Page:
As readers, we are left with a sense of hope and comfort, knowing that even when we are apart from those we love, there is still a sense of closeness and connection that endures. In this way, "Of Whom So Dear" is a testament to the power of love and the resilience of the human spirit.

Editor 2 Analysis and Explanation

Of Whom So Dear: A Poetic Masterpiece by Emily Dickinson

Emily Dickinson is one of the most celebrated poets of all time, and her works continue to inspire and captivate readers around the world. Among her many masterpieces is the poem "Of Whom So Dear," a poignant and powerful exploration of love, loss, and the enduring power of memory. In this article, we will take a closer look at this classic poem, exploring its themes, imagery, and language to gain a deeper understanding of its meaning and significance.

The poem "Of Whom So Dear" is a short but powerful work, consisting of just six lines arranged in two stanzas. Despite its brevity, however, the poem is rich in meaning and emotion, and its carefully crafted language and imagery convey a sense of profound loss and longing.

The first stanza of the poem reads as follows:

Of whom so dear When mortal could not see Did the great Seraph stir the soul That she should speak to thee?

In these lines, Dickinson begins by posing a question: who was so dear to the speaker that even death could not separate them? The use of the word "mortal" suggests that the person in question has passed away, and the speaker is left to grapple with the pain and emptiness of their absence.

The second half of the stanza introduces the idea of a "great Seraph" stirring the speaker's soul. A Seraph is a type of angel in Christian theology, often associated with light and purity. Here, Dickinson uses the image of the Seraph to suggest that the speaker's love for this person is so powerful and pure that it transcends even death. The fact that the Seraph is the one who stirs the speaker's soul suggests that this love is not just a human emotion, but something divine and otherworldly.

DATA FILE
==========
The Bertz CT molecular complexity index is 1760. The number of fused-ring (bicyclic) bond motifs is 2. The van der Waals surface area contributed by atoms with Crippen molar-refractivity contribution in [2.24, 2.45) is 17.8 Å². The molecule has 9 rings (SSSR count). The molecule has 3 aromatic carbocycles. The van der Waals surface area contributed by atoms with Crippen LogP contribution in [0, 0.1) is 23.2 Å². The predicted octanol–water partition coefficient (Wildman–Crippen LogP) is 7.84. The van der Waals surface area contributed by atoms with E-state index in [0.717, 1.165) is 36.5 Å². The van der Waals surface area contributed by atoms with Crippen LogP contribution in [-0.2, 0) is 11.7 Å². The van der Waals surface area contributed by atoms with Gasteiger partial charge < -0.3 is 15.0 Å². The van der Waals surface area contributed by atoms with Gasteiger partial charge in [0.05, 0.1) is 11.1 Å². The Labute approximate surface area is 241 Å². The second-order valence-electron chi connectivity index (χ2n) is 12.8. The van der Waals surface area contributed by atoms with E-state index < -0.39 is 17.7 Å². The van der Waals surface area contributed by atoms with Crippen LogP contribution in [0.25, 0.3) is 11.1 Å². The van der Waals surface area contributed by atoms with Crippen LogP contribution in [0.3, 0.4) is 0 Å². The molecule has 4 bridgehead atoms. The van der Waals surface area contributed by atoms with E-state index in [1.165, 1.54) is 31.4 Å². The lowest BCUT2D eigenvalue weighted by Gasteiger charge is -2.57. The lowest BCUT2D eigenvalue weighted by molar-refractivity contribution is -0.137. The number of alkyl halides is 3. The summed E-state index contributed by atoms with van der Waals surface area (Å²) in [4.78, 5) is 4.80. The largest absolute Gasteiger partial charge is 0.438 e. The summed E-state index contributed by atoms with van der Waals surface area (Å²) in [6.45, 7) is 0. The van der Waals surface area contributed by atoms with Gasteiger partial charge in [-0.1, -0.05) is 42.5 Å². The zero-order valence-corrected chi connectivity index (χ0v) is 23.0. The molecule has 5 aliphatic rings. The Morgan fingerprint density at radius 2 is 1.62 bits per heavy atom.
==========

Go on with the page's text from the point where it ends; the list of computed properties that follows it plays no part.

The second stanza of the poem continues this theme, as Dickinson writes:

So sweet the Angel took And gave to thee --Distracted far the Grace-- I was so fair to see!

Here, the speaker describes how the Angel (presumably the same Seraph mentioned in the first stanza) took something sweet and gave it to the person they loved. The exact nature of this "something sweet" is left ambiguous, but it could be interpreted as a memory, a feeling, or even a piece of the person's soul.

The phrase "distracted far the Grace" is a bit more difficult to parse, but it seems to suggest that the Angel's gift has caused the speaker to lose touch with some kind of grace or goodness. This could be interpreted as a reference to the pain and grief that the speaker feels in the wake of their loved one's death.

The final line of the poem, "I was so fair to see!" is perhaps the most poignant of all. Here, the speaker seems to be addressing their departed loved one directly, expressing regret that they can no longer be together. The use of the past tense ("I was") suggests that the speaker is reflecting on a time when they were able to be with this person, but that time has now passed.

Overall, "Of Whom So Dear" is a deeply moving poem that explores the themes of love, loss, and memory with great skill and sensitivity. Dickinson's use of imagery and language is masterful, and the poem's brevity only serves to heighten its impact. Whether you are a longtime fan of Dickinson's work or a newcomer to her poetry, "Of Whom So Dear" is a must-read for anyone who appreciates the power of language to capture the complexities of human emotion.